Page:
The Challenges of Privatization: An International Analysis

By Bernardo Bortolotti; Domenico Siniscalco | Go to book overview

Appendix 1: Data and Methodology

The empirical analyses are based on a series of international data sets which have been constructed at the Fondazione Eni Enrico Mattei, and contain several privatization, economic, financial, political, and institutional data, mainly for the period 1977-2001.

In this appendix we will describe how the variables have been constructed, and their sources.


1 Privatization Variables

The primary sources of our privatization data are Privatization International and Securities Data Corporation, 1 reporting globally 3,535 transactions worth over $127 billion (current as of 2001) in 140 countries.

Our sources report information at the transaction level about the type of privatization (PO or PS). The data for each privatization carried out by private sale or public offer include the date of the deal, the company's industrial sector and country, the total value of the transaction (in current US$ million), the per cent for sale, and other qualitative information. In the sample group, the maximum value recorded for a single operation is around $40 billion (current), while the minimum is $100,000 for an average of $306 million.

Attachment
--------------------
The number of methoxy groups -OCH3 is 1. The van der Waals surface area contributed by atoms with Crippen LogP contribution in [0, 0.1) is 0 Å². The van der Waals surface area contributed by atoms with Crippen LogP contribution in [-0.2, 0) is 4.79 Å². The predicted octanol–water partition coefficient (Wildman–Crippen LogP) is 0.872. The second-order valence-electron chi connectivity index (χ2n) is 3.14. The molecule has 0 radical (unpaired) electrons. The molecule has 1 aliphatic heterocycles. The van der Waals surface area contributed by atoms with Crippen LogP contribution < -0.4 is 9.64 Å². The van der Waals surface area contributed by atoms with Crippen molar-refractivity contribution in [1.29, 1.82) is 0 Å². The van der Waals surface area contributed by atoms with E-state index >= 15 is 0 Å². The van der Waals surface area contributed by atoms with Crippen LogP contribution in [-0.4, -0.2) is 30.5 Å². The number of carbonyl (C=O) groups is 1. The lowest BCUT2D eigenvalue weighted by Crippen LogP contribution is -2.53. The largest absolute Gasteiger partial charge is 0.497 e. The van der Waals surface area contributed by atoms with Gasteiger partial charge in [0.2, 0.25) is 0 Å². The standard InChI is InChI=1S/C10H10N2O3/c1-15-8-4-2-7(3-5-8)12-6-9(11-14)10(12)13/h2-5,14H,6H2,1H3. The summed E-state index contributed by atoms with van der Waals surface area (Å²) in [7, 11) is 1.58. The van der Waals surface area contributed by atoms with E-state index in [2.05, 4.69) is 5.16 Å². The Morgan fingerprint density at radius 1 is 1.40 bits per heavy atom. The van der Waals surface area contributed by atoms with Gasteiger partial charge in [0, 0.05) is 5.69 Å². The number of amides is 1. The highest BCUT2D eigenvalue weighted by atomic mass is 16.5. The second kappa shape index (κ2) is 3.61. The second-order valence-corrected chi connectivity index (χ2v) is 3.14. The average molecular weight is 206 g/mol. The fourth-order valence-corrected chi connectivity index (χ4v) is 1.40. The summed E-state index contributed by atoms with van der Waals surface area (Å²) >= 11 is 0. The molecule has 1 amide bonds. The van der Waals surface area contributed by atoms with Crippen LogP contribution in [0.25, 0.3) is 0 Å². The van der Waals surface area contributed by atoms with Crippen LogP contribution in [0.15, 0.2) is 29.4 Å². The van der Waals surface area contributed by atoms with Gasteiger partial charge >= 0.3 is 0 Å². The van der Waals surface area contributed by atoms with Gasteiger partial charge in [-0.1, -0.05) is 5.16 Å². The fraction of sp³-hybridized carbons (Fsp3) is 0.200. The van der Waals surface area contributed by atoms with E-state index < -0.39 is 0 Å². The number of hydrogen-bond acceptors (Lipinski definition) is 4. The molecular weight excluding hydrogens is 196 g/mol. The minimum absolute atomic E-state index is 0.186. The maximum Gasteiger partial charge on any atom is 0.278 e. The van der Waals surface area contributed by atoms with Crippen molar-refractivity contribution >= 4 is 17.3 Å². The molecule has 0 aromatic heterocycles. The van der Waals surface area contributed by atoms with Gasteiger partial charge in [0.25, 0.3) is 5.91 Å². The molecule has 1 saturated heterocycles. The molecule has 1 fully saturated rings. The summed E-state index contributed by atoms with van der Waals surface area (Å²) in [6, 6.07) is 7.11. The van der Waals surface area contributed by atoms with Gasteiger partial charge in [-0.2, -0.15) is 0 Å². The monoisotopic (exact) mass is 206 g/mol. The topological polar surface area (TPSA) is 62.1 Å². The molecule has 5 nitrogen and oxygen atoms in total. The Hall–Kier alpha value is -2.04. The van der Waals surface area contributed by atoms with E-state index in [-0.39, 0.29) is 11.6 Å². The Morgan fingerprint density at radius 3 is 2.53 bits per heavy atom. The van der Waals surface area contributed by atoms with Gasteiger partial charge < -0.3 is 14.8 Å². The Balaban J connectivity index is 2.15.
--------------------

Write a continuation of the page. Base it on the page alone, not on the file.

2 Political Variables

In order to test the political theories, we need data about the partisan dimension of privatization. In particular, we want to identify the political orientation of privatizing governments over time.

In this direction, we have retrieved the political history of the forty-nine countries in the La Porta et al. (1998) sample from the Banks et al. 1997 edition of the Political Handbook of the World. This source reports election dates, dates of appointment of the cabinets, and a description of political systems around the world up to 1997. We updated this information for the years 1998-99 by use of Internet sources mentioned in the detailed definitions of the political variables.

We then used Wilfried Derksen's Electoral Web Sites and classification system to label incumbent governments, considering the platform and ideological orientation of the supporting parties. Four possible categories are identified: (i) democratic conservative (right wing); (ii) centrist and Christian-democratic; (iii) democratic left wing; (iv) non-democratic.

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